"The Dreamers" shown at the San Sebastian film festival was, of course, the original version, which will be cut by some 2-3 minutes for its American release (Fox Searchlight has since reversed this decision and will release the film as NC-17). The attendant hoopla this is sure to attract will be good publicity for a rather stupid film which will lose little attaining its 'R' rating. "The Dreamers" must be given credit for its homage to cinema, which is quite masterfully accomplished, with finely tuned editing by Jacopo Quadri. Isabelle throws down a challenge that the trio best the 9 minute record of running through the Louvre accomplished in Godard's "Bande A Part," and as they do the earlier race being duplicated is intercut with the present. Then Isabelle and Theo chant the line from Browning's "Freaks," 'We accept him,' all the way home. In a visually witty bit, Isabelle swoons about Matthew's bedroom in tandem with Garbo in "Queen Christina." Garbo's rapturous grasping of a phallic bedpost is hilarious in the new montage.
The film's problem is that its French twins are simply unlikable, the spoiled, self-obsessed children of wealthy intellectuals who live in irresponsible squalor. The '68 riot backdrop is completely absent through the main section of the film, where the three cavort in an apartment that may as well be hermetically sealed from the world. (When the riots are introduced at the film's end, they only serve as a fashionable bandwagon for Isabelle and Theo to jump upon.) It's odd that in Bertolucci's return to 'French' cinema, it is only the American character that has any smarts! (This is further delineated by the sides Matthew takes against Theo debating the merits of Keaton vs. Chaplin and Hendrix vs. Clapton.)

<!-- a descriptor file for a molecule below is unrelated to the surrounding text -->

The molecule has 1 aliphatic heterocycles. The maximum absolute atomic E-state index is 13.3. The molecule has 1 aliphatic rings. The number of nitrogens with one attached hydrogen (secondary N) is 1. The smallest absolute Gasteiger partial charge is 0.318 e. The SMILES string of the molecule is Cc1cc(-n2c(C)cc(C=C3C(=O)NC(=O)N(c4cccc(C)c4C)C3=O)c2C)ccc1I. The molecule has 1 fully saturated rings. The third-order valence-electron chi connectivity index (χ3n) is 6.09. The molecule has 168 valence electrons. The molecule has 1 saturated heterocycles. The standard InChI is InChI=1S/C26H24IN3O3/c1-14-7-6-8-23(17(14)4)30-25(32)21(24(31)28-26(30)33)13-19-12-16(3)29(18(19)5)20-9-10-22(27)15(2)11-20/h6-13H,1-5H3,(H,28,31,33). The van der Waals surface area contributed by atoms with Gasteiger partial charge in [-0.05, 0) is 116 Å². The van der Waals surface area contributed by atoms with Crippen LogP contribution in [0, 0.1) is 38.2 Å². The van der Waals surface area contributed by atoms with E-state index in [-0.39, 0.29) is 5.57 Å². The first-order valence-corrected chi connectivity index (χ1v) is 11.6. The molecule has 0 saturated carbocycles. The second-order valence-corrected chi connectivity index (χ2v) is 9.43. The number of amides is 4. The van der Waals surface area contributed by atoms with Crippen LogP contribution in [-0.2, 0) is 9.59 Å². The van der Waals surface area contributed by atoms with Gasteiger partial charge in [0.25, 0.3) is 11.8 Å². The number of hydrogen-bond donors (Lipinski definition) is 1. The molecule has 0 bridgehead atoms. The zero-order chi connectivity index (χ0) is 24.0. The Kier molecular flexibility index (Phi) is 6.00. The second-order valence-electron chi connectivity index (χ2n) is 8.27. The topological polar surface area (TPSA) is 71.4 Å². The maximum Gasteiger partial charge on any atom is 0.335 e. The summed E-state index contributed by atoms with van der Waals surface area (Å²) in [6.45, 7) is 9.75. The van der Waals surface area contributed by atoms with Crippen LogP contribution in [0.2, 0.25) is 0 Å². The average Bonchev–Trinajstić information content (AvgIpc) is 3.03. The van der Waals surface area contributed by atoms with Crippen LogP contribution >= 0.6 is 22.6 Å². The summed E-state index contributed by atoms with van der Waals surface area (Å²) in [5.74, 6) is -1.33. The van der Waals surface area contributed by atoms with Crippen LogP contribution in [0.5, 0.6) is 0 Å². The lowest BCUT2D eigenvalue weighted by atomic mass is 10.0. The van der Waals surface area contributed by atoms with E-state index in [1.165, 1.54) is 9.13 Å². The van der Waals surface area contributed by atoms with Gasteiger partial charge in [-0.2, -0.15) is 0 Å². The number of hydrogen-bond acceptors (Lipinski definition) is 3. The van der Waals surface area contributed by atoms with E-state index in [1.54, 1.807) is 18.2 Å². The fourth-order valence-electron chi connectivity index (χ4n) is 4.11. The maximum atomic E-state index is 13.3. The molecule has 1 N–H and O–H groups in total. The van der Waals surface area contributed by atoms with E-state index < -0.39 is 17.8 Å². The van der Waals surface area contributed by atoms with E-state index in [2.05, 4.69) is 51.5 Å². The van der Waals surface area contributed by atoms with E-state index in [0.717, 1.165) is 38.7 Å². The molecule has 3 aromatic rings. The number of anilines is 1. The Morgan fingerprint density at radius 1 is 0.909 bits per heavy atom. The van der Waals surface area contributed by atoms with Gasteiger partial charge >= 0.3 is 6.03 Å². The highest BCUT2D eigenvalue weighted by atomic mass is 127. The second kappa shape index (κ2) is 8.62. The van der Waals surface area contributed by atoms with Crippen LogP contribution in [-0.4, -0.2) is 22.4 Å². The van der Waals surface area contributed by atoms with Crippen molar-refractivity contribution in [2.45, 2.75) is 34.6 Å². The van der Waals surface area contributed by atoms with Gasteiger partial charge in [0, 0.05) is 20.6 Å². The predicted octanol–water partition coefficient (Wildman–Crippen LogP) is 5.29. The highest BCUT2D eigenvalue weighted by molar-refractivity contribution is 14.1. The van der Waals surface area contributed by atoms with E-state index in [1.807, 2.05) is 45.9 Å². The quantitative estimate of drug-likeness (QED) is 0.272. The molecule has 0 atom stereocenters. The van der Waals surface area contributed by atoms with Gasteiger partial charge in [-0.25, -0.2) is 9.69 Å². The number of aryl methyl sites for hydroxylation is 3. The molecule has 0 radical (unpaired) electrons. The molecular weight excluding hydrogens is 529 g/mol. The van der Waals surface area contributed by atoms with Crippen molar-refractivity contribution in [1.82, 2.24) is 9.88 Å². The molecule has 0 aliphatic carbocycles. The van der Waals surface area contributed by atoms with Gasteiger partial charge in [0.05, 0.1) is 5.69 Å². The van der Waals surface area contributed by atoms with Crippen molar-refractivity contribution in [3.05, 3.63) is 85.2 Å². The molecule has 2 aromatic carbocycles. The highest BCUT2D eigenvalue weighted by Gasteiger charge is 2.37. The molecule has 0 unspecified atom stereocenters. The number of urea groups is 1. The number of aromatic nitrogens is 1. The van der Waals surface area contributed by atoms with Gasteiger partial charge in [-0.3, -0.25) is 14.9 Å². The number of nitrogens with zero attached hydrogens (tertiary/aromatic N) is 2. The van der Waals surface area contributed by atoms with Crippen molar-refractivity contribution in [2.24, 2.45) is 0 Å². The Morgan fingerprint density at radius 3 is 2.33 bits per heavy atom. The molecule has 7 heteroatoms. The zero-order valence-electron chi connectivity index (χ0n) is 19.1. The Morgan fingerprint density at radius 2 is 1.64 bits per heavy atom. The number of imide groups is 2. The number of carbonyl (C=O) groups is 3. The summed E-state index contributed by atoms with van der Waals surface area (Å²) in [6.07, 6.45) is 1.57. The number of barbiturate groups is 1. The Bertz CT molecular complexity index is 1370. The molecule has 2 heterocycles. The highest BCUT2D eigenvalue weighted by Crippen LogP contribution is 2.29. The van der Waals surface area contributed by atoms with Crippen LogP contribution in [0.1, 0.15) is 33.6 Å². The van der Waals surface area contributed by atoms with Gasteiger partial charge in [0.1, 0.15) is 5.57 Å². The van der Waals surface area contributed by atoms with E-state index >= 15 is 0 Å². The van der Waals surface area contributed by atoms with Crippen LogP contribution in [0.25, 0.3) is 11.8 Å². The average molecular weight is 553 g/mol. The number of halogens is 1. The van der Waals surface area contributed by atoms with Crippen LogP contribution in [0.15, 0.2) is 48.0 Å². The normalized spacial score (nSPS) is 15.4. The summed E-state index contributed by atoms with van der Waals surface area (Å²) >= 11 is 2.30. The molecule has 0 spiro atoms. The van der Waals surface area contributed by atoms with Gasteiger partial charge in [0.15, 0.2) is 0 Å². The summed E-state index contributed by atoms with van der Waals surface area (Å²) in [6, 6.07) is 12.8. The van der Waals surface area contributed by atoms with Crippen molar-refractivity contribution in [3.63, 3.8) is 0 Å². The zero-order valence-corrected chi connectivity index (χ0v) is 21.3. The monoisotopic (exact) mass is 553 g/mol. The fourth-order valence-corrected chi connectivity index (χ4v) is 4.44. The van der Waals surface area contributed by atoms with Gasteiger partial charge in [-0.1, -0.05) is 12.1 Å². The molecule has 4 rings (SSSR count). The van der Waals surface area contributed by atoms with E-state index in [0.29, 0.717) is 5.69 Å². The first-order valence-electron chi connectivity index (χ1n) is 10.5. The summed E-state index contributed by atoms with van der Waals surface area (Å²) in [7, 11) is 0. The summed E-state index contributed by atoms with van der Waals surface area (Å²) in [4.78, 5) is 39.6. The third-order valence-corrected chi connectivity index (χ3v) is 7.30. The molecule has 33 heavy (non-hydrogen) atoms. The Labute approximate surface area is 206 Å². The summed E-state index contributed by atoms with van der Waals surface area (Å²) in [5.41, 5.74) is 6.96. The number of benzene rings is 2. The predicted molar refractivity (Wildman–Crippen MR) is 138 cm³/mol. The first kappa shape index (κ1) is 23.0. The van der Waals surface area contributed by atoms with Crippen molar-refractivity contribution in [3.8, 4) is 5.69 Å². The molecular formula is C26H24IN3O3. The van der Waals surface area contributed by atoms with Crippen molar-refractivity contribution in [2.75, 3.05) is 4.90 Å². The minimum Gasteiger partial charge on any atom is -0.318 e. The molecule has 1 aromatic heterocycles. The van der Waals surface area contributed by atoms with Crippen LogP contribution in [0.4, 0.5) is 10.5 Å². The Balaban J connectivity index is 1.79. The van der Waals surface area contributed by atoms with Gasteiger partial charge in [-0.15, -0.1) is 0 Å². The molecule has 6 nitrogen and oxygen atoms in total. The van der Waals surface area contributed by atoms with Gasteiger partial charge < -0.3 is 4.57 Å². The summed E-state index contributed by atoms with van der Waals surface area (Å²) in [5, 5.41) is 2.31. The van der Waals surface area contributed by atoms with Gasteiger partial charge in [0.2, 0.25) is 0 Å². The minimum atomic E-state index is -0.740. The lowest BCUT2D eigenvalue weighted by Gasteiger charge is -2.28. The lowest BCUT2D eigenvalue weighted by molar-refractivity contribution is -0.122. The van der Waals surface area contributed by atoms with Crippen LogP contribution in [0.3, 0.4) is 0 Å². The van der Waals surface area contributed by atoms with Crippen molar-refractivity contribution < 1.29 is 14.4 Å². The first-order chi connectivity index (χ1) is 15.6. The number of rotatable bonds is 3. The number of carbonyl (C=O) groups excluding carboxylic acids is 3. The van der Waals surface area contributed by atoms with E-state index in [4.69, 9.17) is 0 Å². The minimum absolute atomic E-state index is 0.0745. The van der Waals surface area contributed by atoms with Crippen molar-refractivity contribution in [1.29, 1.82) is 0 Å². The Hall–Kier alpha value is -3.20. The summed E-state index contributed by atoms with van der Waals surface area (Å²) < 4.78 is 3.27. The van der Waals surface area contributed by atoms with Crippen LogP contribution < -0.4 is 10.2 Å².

Michael Pitt seems like a substitute for Leonardo DiCaprio in this film. Looking like James Dean crossed with McCauley Culkin, Pitt softly mumbles his way through. Green has a vivacious quality and Garrel spins an appropriate brood, but the two are saddled with characters who act years younger than their age. Jean Rabasse's production design is the true star of the film. The fabulous layout of the Parisian apartment, where characters can gaze upon each other from rooms separated by an interior courtyard, is more fabulous than its inhabitants.
Brilliantly referenced cinema history paired with a ridiculous central story make "The Dreamers" a wash. C